The Red Fort gets its name from the red sandstone on the defence walls that surround the fort. The Emperor Shah Jahan initiated the project in 1638 when he moved the capital from Agra to Delhi.
We took a rickshaw from Chandhi Chowk to Lal Quila and the fort is certainly an imposing structure as we neared it. Once we lined up to pay, we entered through the Lahore Gate. This leads to an arcade called Chhatta Chowk consisting of shops selling silk clothing, jewellery and other touristy items.
The fort is an UNESCO world heritage site with museums, mosque, hammams, an Octagonal tower as part of the fort. There are also some marble buildings so its not all sandstone and there are large gardens with its water canal system.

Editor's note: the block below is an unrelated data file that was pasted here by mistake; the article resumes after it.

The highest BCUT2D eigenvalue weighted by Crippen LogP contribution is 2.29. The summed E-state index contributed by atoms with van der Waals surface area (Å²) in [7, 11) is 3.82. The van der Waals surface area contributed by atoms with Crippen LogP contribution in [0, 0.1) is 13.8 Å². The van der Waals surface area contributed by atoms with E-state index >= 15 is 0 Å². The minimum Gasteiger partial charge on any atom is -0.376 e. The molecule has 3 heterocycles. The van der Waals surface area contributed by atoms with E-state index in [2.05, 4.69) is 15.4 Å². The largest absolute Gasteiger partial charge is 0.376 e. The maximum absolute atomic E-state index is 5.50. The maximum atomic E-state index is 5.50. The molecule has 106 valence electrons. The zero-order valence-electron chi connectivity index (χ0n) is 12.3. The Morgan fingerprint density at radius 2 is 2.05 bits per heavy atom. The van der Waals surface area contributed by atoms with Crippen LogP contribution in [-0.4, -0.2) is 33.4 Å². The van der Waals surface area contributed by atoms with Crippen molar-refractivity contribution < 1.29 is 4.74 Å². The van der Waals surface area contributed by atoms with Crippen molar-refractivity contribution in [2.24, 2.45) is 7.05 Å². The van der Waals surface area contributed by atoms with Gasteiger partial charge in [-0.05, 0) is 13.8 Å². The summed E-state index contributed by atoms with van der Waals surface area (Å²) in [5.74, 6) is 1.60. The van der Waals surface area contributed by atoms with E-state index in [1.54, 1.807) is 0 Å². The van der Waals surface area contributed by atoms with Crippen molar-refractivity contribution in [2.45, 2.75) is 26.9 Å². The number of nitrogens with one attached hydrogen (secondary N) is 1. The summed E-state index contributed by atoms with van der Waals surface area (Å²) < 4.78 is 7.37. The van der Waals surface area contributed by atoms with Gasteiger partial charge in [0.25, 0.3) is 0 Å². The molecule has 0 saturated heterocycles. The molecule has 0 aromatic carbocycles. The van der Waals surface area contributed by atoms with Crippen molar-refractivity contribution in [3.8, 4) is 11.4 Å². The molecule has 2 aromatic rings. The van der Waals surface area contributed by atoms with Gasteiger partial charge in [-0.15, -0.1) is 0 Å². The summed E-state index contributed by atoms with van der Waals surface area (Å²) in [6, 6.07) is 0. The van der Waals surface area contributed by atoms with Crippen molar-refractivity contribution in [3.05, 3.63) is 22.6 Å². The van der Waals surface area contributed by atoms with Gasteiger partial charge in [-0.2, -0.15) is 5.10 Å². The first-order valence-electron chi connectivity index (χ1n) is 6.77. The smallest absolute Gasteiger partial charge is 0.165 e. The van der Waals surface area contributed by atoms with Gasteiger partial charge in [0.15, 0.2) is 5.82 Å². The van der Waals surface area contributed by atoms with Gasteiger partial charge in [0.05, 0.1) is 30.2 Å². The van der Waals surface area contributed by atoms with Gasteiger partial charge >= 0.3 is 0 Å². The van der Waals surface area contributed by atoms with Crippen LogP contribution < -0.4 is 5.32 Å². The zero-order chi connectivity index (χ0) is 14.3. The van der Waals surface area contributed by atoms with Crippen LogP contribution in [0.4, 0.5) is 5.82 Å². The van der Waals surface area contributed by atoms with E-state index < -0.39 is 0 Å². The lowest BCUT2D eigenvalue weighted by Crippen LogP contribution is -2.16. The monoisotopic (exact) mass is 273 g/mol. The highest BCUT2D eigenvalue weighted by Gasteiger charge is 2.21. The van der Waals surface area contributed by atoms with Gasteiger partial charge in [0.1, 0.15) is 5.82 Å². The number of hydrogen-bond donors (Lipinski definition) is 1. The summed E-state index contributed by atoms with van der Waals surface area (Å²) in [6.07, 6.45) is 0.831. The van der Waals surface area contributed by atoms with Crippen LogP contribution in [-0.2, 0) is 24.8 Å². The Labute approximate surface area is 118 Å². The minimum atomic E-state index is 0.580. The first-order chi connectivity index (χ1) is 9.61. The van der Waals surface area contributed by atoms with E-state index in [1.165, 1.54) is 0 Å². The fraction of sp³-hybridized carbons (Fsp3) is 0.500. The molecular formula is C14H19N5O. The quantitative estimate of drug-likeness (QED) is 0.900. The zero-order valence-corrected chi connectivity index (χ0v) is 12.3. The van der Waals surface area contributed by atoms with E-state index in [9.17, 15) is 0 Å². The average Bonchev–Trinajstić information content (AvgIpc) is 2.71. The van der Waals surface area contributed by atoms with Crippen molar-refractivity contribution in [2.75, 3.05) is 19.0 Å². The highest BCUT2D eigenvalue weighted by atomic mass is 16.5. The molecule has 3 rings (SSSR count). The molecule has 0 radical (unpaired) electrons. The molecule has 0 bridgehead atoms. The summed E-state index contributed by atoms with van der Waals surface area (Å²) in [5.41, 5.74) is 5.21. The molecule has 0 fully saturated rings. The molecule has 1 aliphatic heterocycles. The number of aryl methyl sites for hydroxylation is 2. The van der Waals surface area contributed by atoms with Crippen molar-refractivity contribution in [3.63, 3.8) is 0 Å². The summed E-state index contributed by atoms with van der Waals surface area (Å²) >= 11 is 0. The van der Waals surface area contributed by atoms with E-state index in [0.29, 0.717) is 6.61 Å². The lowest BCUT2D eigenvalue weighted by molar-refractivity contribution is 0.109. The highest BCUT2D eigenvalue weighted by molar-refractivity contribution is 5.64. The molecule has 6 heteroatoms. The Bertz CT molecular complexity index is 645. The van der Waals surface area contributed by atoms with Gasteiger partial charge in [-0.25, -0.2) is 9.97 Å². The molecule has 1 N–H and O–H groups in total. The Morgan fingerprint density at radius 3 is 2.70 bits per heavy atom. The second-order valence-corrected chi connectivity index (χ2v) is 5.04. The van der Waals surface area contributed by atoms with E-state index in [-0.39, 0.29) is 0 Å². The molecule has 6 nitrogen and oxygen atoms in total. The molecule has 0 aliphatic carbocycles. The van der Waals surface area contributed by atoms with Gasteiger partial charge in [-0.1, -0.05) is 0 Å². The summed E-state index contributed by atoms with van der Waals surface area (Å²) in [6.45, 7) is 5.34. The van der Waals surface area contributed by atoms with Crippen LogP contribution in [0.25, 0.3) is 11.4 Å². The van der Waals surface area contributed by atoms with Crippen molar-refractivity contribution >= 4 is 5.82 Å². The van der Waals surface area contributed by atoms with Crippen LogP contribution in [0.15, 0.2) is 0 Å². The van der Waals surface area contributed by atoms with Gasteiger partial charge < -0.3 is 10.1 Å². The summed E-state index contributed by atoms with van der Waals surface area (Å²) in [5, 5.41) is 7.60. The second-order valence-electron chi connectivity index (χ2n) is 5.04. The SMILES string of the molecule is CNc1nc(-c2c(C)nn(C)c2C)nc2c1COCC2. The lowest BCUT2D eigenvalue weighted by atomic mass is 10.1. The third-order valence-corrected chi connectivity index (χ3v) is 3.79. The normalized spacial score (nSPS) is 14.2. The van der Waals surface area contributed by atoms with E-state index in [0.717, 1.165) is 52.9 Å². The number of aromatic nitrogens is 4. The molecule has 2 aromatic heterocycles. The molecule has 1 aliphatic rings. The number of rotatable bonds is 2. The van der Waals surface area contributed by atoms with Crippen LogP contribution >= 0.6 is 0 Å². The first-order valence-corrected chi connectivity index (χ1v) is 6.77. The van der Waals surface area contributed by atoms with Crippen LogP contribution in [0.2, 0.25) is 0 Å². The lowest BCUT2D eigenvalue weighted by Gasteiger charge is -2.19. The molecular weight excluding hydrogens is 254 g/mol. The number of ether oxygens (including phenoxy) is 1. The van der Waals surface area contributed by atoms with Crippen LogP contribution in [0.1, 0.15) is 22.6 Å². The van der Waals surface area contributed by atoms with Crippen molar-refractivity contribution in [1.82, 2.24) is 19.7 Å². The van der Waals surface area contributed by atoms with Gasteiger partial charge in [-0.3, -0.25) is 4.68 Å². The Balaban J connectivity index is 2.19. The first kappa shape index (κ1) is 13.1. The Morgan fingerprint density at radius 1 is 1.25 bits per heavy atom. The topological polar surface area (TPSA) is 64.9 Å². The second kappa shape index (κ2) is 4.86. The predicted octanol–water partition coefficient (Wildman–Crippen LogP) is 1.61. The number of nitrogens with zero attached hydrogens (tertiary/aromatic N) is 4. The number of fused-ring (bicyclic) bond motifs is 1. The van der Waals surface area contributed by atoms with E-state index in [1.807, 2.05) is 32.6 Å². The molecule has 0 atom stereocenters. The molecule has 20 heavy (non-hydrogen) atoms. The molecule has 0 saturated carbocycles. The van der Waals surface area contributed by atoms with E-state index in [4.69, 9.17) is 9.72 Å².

There were by now familiar part of the forts such as the Diwan-i-Aam or the Hall of Public Audiences which we also saw in other forts and palaces that we previously visited. Here the emperor, seated in an alcove, would listed to complaints and pleas of the commoners. In the Diwan-i-Khas or the Hall of Private Audiences the Emperor held private meetings with his courtiers and politicians.
We did enjoy the Mumtaz Mahal museum which is also part of the complex and displayed a variety of items of archaeological interest. We did enjoy our visit, there are information plaques which explain various structures and did not need a guide.
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